Part 7: The End

The end began in the late summer of 1990, when we decided Rytky had to go. It must have had something to do with the two gigs he missed, but it was also because he never really practiced and you could hear it in his playing. He took the news well, but was sad about it.

That day we walked downtown from our rehearsal room, me, Janne and Rytky, who was walking like 20 meters ahead of us the whole way. He seemed mildly shocked. When we got to town he walked straight into the first barber shop he saw and told the lady to shave his head bald. I guess it was his way to say it was over. I didn’t feel good about it at all, but I remember thinking it was best for the band. At the same time I wasn’t sure if we’d get our act back together anymore.

So, we needed a bass player. At the time I was hanging out with a small gang of good friends, including all the former Oasis members, and I asked Jani to be our new bass player. Metal wasn’t really his thing, but he seemed happy to play in a band again, and I was glad to have one of my best friends in the band.

We had a couple of rehearsals with him and we tried some new songs. One of them was called “The Helpless One”. The title made me smile, because I thought it was a clever stab at me. Previously, I had somewhat rudely told Assu he shouldn’t write anything reminding Metallica in the lyrics, because I thought we were too obviously influenced by Lars & co. Most likely annoyed by my orders, Assu had combined the title from two Metallica song titles! Take that!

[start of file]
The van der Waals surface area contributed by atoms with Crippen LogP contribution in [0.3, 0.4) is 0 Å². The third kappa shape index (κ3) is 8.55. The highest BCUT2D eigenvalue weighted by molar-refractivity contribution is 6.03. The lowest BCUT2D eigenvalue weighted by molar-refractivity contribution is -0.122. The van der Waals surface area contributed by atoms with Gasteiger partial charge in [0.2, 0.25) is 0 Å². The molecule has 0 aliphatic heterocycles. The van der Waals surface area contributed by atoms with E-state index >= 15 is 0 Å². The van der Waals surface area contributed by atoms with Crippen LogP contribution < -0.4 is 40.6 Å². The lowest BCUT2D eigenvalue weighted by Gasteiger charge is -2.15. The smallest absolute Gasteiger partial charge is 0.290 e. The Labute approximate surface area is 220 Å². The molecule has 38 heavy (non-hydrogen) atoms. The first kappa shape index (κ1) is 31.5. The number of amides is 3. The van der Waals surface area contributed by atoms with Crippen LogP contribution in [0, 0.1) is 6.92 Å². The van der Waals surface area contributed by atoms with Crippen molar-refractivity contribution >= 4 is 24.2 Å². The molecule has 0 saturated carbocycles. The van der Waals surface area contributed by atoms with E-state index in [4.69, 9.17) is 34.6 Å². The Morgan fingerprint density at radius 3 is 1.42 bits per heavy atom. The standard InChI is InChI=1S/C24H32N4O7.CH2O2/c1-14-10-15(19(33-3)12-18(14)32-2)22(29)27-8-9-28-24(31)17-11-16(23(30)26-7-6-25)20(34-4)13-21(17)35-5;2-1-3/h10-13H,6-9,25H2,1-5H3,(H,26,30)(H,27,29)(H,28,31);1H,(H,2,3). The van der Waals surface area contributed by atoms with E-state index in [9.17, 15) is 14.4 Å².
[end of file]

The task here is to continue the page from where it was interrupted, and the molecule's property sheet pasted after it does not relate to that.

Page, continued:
Things were… not great, but at least alright. The band spirit wasn’t there anymore, it hadn’t been for quite a while, but still, we sounded pretty good with Jani. But then he got an offer that was hard to refuse.

“I gotta tell you something”, he told me one day when we left ther rehearsal room, sounding slightly nervous. “Rocktonic asked me to be their bass player.”

To me, that was a no-brainer. It was a good gig, at least there in the sticks. Rocktonic played a lot of shows, and they had already cut a single, whereas Arched Fire was running on fumes and most likely going nowhere.  

“I’d do it if I was you”, I said with a shrug.

“I thought you’d get mad”, Jani laughed, relieved.

Nope. He would have been silly to say no.

It was an end of an era. The summer of 1990 was fading, and speed/thrash was giving way to death metal. I think we all could sense that it was the end.

Ari Väntänen

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